04/29/2009 11:00PM

Not the face horse racing needs


WASHINGTON - While the Triple Crown races capture the public's attention, the sport of Thoroughbred racing hopes to win new fans by showcasing its glamor and excitement. But the 2008 series turned out to be a public-relations disaster. When Big Brown became the nation's dominant 3-year-old, his trainer, Rick Dutrow, became the face of horse racing. The media recounted his long history of drug-related infractions. Dutrow unblushingly admitted that he regularly administered anabolic steroids to the Kentucky Derby winner. The steroid issue exploded just after the death of the filly Eight Belles in the Derby, and it fueled a national outcry about the way Thoroughbred racehorses are treated.

Could anything be worse?

Meet Jeff Mullins, the trainer of I Want Revenge, who is favored to win Saturday's Derby.

Mullins has a reputation as clouded as Dutrow's, without any of Dutrow's roguish charm. While Dutrow is always quotable, Mullins is taciturn and guarded. He had almost nothing to say when he was recently caught red-handed in possession of an oral syringe at an inappropriate time and place, becoming the latest symbol of horse racing's drug problems and the industry's ineffectual response to them.

Until now, Mullins has never had a top-class 3-year-old to put him on the national stage. But he has been a dominant force in California since he started training there regularly in 2001. He had paid his dues dealing with cheap stock at minor-league tracks in the southwest, and he earned respect as a skilled horseman and an obsessive hard worker. Nevertheless, his success in California generated more suspicion than praise. Horses improved too suddenly, too dramatically when they went into the Mullins barn. In one instance, Mullins claimed a horse named Kid Royal, who in four career starts had recorded Beyer Speed Figures of 62, 11, 67, and 8. Kid Royal promptly won by eight lengths with a speed figure of 98 in his first start for Mullins.

The California Horse Racing Board put Mullins under scrutiny. Twice the trainer's horses tested for a high level of sodium bicarbonate - evidence of the banned procedure known as "milkshaking." One of these tests, in 2005, prompted the authorities to put Mullins's horses under 24-hour surveillance for a month, and during that time his winning percentage plummeted. Rick Arthur, equine medical director for the CHRB, told John Scheinman in a 2005 story for The Washington Post that Mullins's main problem was "basic ethics." Arthur said: He "does things his own way and thinks it's right."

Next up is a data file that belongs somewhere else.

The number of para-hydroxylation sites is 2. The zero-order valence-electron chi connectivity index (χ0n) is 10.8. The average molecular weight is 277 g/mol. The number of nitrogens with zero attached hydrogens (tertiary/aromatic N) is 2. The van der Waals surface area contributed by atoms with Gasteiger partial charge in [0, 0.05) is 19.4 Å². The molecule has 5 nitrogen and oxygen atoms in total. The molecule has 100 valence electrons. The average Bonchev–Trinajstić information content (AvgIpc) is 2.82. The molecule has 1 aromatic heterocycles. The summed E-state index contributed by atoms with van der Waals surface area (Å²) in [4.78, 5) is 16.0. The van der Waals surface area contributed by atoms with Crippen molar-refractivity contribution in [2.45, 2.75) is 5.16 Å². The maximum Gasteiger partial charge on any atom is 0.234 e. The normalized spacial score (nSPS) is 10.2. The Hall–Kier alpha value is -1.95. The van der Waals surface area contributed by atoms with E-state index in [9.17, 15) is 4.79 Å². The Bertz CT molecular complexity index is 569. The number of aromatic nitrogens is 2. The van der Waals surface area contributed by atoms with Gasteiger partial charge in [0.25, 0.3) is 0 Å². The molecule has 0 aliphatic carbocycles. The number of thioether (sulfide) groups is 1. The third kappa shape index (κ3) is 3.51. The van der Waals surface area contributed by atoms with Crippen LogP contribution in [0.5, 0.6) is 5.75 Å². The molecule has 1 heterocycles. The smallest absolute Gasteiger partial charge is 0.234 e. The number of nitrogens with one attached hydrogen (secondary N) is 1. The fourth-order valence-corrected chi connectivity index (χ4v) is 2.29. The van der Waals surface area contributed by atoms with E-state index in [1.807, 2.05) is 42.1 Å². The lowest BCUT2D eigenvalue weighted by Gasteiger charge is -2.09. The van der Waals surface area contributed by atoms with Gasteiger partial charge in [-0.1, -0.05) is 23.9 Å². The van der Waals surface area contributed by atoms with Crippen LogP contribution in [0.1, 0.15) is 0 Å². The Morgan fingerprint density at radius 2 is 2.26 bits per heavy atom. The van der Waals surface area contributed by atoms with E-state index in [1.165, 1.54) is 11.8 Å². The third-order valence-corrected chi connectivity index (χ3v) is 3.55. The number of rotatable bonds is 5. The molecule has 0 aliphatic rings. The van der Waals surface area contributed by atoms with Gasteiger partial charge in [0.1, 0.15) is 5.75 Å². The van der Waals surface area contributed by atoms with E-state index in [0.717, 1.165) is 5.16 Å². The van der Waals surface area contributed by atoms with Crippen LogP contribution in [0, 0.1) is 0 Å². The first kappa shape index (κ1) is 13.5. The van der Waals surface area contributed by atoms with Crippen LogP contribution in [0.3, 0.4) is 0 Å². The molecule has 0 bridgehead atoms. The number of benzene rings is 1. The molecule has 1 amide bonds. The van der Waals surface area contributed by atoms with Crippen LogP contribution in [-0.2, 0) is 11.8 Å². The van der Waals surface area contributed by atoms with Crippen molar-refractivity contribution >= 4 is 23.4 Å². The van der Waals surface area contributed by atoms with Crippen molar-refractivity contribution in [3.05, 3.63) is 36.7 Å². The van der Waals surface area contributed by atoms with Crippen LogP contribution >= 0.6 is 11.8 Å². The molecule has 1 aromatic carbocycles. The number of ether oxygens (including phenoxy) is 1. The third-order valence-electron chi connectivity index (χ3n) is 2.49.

I Want Revenge helped bring a Mullins controversy to the East Coast. The colt had been running on California's synthetic racetracks with moderate success, but Mullins thought the colt's pedigree suggested he might be more effective on dirt. He shipped him across the country to Aqueduct, where I Want Revenge scored a smashing victory 8 1/2-length victory in the Gotham Stakes. He returned to New York and won the Wood Memorial impressively. The two performances solidly established I Want Revenge as the horse to beat in the 135th Derby.

However, it was the events before the Wood that galvanized the racing industry. The Mullins-trained colt Gato Go Win was entered to run in the Bay Shore Stakes about an hour before the Wood. Both he and I Want Revenge were in Aqueduct's security barn, which exists to prevent horses from receiving any illegal treatments in the hours before they race. Shortly before Gato Go Win was to go the track, Mullins entered the barn, went to the colt's stall, and treated him with an over-the-counter cough syrup called Air Power. Security guards spotted him, Aqueduct racing officials ordered Gato Go Win scratched, and the incident turned into a cause celebre.

Air Power might be a natural product, but any substance that affects respiration may enhance performance. (Mullins acknowledged that Gato Go Win didn't have a cough, so why else was he using Air Power?) In any event, for a trainer to treat a horse with anything in the hours before a race is flatly illegal. Carrying an oral syringe into a barn before a race is a bit like carrying a weapon past airport security. Mullins said he had made an honest mistake, but it is almost unimaginable that any trainer would not know he was breaking the rules. Mullins's brazenness was no less distressing than the response by the New York State Racing and Wagering Board's. The guardians of the sport's integrity gave Mullins this penalty: a $2,500 fine and a seven-day suspension, beginning May 3. And what's the significance of May 3? It's the day after the Kentucky Derby, with the "punishment" seemingly designed to cause minimal inconvenience to the trainer. He can spend the week at Churchill Downs, serve his suspension, and be back in action at Pimlico for the Preakness.

The New York ruling was just another reminder that the Thoroughbred industry, despite its posturing, isn't serious about policing itself. Because rule-breaking trainers rarely receive meaningful penalties - even when they are caught red-handed - they thrive at the expense of their honest rivals. And that is why the key players in the biggest American races are so often trainers whose prominence should be an embarrassment to the sport.

(c) 2009, The Washington Post